Who I Want to be When I am Older
Every human historically and presently, thrives for the same thing, success. Some seek it through monetary values, while others perceive success as the amount of power one possesses. Ralph Waldo Emerson however, offered a new perspective of the meaning of success. He claimed, “To laugh often and much, to win the respect of intelligent people and the affection of children… to leave the world a better place, to know one life has breathed easier because you have lived, this is to have succeeded”. Emerson’s words of inspiration have got me thinking. Perhaps life’s luxuries are not based on what we own, yet who we are as a person. All the wealth in the world could not buy the respect of others, nor true happiness, and certainly not the courage to change society. I believe Emerson has brought a greater meaning to the concept of success, and with striking compassion, attitude, and demeanor, I aim to achieve Emerson’s definition of success. As one envisions themselves becoming a doctor or lawyer, I envision myself becoming a person who is respected for their personality. I intend to become an individual who may approach others with both knowledge and humour. In his statement Emerson mentions earning the respect of intelligent individuals and the affection of children. Growing up, I aim to continue to thrive academically; however preserve my playful side as well. I believe these exact qualities create the ideal personality required to obtain the type of success described by Emerson. Albert Einstein is an admired scientist who excelled not only because of his high intellect, yet also his charismatic personality. Recognized for his comicality and diligence, Einstein had truly accomplished Emerson’s definition of success. His success was acquired not only from his scientific achievements, yet also his warm personality. What about Einstein’s personality made him such an appealing figure in today’s society? Human instinct provokes us to...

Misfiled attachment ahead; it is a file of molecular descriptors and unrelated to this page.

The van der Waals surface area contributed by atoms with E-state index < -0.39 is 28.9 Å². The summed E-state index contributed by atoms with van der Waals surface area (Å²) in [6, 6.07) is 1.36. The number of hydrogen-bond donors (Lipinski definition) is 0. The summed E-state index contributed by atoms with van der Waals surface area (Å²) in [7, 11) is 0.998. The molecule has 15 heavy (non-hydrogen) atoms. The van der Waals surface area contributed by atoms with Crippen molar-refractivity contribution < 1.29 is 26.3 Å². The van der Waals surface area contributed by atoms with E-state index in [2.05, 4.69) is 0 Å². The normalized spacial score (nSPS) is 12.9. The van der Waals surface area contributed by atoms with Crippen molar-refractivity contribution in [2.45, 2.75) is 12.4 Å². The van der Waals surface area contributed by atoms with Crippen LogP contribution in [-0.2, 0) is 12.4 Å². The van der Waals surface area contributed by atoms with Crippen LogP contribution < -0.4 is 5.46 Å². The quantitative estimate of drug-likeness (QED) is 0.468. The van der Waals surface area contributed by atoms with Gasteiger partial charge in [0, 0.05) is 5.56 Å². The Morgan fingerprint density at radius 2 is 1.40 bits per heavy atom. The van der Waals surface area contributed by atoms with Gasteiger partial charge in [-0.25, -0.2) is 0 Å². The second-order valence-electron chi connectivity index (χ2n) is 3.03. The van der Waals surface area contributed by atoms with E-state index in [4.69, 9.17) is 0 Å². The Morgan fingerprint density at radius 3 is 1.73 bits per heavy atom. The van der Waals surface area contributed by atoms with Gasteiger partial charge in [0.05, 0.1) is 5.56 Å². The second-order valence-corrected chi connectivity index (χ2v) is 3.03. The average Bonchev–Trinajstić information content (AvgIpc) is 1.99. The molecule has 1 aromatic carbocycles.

Cited: University of California. "Is a stranger trustworthy? You 'll know in 20 seconds." ScienceDaily, 15 Nov. 2011. Web. 6 Sep. 2013.
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